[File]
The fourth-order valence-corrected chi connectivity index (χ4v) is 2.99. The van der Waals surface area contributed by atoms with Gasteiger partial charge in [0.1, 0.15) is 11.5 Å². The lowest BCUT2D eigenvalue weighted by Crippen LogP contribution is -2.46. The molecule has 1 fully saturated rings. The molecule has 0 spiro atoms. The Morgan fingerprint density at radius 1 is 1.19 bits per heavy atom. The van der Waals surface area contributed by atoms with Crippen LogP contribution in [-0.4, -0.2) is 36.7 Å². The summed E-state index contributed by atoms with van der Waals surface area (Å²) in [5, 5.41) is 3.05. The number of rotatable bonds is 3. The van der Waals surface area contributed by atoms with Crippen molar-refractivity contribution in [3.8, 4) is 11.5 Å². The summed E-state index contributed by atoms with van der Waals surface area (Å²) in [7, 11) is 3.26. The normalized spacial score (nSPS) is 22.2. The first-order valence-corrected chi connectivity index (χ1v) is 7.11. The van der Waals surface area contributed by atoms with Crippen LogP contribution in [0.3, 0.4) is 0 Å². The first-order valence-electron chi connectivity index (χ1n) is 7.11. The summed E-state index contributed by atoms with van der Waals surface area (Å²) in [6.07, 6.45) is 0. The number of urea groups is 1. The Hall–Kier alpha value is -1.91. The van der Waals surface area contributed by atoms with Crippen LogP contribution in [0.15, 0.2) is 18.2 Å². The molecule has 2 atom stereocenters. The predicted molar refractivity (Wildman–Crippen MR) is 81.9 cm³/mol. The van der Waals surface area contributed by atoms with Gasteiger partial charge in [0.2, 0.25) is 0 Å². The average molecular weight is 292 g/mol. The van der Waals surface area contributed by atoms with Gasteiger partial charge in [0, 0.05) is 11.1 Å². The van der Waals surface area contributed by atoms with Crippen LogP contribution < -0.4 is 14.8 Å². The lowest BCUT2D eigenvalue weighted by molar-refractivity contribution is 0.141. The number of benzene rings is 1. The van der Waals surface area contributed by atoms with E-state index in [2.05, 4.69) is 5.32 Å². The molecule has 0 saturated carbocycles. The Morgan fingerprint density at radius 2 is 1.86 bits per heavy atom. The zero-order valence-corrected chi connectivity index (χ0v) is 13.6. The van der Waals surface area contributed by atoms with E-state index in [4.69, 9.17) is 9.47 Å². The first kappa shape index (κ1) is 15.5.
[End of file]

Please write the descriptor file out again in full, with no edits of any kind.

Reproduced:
The fourth-order valence-corrected chi connectivity index (χ4v) is 2.99. The van der Waals surface area contributed by atoms with Gasteiger partial charge in [0.1, 0.15) is 11.5 Å². The lowest BCUT2D eigenvalue weighted by Crippen LogP contribution is -2.46. The molecule has 1 fully saturated rings. The molecule has 0 spiro atoms. The Morgan fingerprint density at radius 1 is 1.19 bits per heavy atom. The van der Waals surface area contributed by atoms with Crippen LogP contribution in [-0.4, -0.2) is 36.7 Å². The summed E-state index contributed by atoms with van der Waals surface area (Å²) in [5, 5.41) is 3.05. The number of rotatable bonds is 3. The van der Waals surface area contributed by atoms with Crippen molar-refractivity contribution in [3.8, 4) is 11.5 Å². The summed E-state index contributed by atoms with van der Waals surface area (Å²) in [7, 11) is 3.26. The normalized spacial score (nSPS) is 22.2. The first-order valence-corrected chi connectivity index (χ1v) is 7.11. The van der Waals surface area contributed by atoms with Crippen LogP contribution in [0.3, 0.4) is 0 Å². The first-order valence-electron chi connectivity index (χ1n) is 7.11. The summed E-state index contributed by atoms with van der Waals surface area (Å²) in [6.07, 6.45) is 0. The number of urea groups is 1. The Hall–Kier alpha value is -1.91. The van der Waals surface area contributed by atoms with Crippen LogP contribution in [0.15, 0.2) is 18.2 Å². The molecule has 2 atom stereocenters. The predicted molar refractivity (Wildman–Crippen MR) is 81.9 cm³/mol. The van der Waals surface area contributed by atoms with Gasteiger partial charge in [0.2, 0.25) is 0 Å². The average molecular weight is 292 g/mol. The van der Waals surface area contributed by atoms with Gasteiger partial charge in [0, 0.05) is 11.1 Å². The van der Waals surface area contributed by atoms with Crippen LogP contribution < -0.4 is 14.8 Å². The lowest BCUT2D eigenvalue weighted by molar-refractivity contribution is 0.141. The number of benzene rings is 1. The van der Waals surface area contributed by atoms with E-state index in [2.05, 4.69) is 5.32 Å². The molecule has 0 saturated carbocycles. The Morgan fingerprint density at radius 2 is 1.86 bits per heavy atom. The zero-order valence-corrected chi connectivity index (χ0v) is 13.6. The van der Waals surface area contributed by atoms with E-state index in [4.69, 9.17) is 9.47 Å². The first kappa shape index (κ1) is 15.5.